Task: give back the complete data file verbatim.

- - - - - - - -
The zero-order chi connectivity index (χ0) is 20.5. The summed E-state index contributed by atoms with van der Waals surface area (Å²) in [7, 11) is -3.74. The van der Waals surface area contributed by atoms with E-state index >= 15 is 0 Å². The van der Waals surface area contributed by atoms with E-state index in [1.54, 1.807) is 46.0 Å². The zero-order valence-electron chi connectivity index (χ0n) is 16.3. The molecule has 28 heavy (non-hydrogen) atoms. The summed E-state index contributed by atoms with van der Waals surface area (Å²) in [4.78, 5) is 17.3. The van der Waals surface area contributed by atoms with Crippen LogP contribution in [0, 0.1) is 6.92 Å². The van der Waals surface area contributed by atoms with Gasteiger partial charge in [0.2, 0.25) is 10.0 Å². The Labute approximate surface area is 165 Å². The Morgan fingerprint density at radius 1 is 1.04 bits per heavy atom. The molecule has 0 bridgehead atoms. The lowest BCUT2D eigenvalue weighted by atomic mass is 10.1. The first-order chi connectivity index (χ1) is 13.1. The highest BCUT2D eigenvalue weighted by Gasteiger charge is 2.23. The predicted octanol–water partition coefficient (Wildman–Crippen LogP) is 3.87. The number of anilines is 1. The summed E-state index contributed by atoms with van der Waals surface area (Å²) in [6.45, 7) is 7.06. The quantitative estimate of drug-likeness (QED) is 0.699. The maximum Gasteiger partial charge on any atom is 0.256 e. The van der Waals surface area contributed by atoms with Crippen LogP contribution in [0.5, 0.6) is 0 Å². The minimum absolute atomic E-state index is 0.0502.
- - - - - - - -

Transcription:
The zero-order chi connectivity index (χ0) is 20.5. The summed E-state index contributed by atoms with van der Waals surface area (Å²) in [7, 11) is -3.74. The van der Waals surface area contributed by atoms with E-state index >= 15 is 0 Å². The van der Waals surface area contributed by atoms with E-state index in [1.54, 1.807) is 46.0 Å². The zero-order valence-electron chi connectivity index (χ0n) is 16.3. The molecule has 28 heavy (non-hydrogen) atoms. The summed E-state index contributed by atoms with van der Waals surface area (Å²) in [4.78, 5) is 17.3. The van der Waals surface area contributed by atoms with Crippen LogP contribution in [0, 0.1) is 6.92 Å². The van der Waals surface area contributed by atoms with Gasteiger partial charge in [0.2, 0.25) is 10.0 Å². The Labute approximate surface area is 165 Å². The Morgan fingerprint density at radius 1 is 1.04 bits per heavy atom. The molecule has 0 bridgehead atoms. The lowest BCUT2D eigenvalue weighted by atomic mass is 10.1. The first-order chi connectivity index (χ1) is 13.1. The highest BCUT2D eigenvalue weighted by Gasteiger charge is 2.23. The predicted octanol–water partition coefficient (Wildman–Crippen LogP) is 3.87. The number of anilines is 1. The summed E-state index contributed by atoms with van der Waals surface area (Å²) in [6.45, 7) is 7.06. The quantitative estimate of drug-likeness (QED) is 0.699. The maximum Gasteiger partial charge on any atom is 0.256 e. The van der Waals surface area contributed by atoms with Crippen LogP contribution in [0.5, 0.6) is 0 Å². The minimum absolute atomic E-state index is 0.0502.